20 years

I just realized today that I've been a netizen for more than 20 years now, having entered the Web since its mainstream adoption in the late 80s/early 90s. Back then, peer-to-peer BBS systems were just beginning to fade as 2400 baud modems were taking off (14.4k if you came from a tech-infused household). Also, the only entities with 24/7 unlimited access to the Internet were government agencies, very large tech firms, college campuses, and few others with the hardware and sophistication to create home-based LANs. Just look at how companies rose and fell over the years because of rapid adoption. What it takes to spur evolution is how willing an innovator is to let technology grow organically through its userbase. This isn't in the least viral marketing, that is a whole other beast.

An originator of a concept, an ideal, or a technological product can only hope to dominate market share by capturing as much of it as possible within the first year of its inception (e.g., Groupon vs LivingSocial, BOGOPOD, Goldstar Events). Momentum follows after that, and when executed well, it becomes a company's cash cow--stable and mature--allowing the company to sink resources into other revenue-generating endeavors.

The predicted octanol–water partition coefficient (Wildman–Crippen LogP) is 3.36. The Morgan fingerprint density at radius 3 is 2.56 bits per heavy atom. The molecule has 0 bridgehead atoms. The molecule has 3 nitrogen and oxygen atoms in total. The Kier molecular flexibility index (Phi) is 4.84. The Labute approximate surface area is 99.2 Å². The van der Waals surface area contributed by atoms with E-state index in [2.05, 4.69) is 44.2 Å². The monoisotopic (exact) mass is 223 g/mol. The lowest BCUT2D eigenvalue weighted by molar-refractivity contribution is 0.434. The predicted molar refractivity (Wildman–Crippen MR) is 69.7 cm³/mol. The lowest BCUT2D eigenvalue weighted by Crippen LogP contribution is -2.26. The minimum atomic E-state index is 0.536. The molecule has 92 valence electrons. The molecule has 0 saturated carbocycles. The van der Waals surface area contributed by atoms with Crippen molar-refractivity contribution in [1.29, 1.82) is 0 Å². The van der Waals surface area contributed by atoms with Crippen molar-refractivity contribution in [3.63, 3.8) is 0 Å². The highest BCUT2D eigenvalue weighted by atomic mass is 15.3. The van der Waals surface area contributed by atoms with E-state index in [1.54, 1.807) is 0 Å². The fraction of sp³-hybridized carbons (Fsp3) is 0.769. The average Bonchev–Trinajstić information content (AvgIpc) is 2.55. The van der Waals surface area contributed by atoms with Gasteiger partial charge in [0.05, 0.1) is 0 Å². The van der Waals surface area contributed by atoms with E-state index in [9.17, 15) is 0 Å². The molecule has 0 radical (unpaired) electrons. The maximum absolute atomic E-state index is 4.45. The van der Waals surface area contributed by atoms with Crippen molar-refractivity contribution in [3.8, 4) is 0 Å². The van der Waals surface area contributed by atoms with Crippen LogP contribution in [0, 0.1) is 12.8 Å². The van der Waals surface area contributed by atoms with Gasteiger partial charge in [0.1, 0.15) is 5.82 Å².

Execution in a noise-rich world still takes well thought-out processes, a business plan, marketing and sales savvy, competitive advantages, and an inherent goal to be the best at what your firm does. This does not mean that you should focus on or be content with being #1 or #2 in the industry, but rather be the best at whatever your firm has to offer.

On a side note, when US companies look abroad for more revenues, they forget that domestically we are more than 300 million strong as potential customers, users, and collaborators in the next generation of their products and services. There aren't too many x-factors that can halt or slow down population regeneration and it is because of this that retail grocery stores not only thrived but were profitable during the Great Recession.
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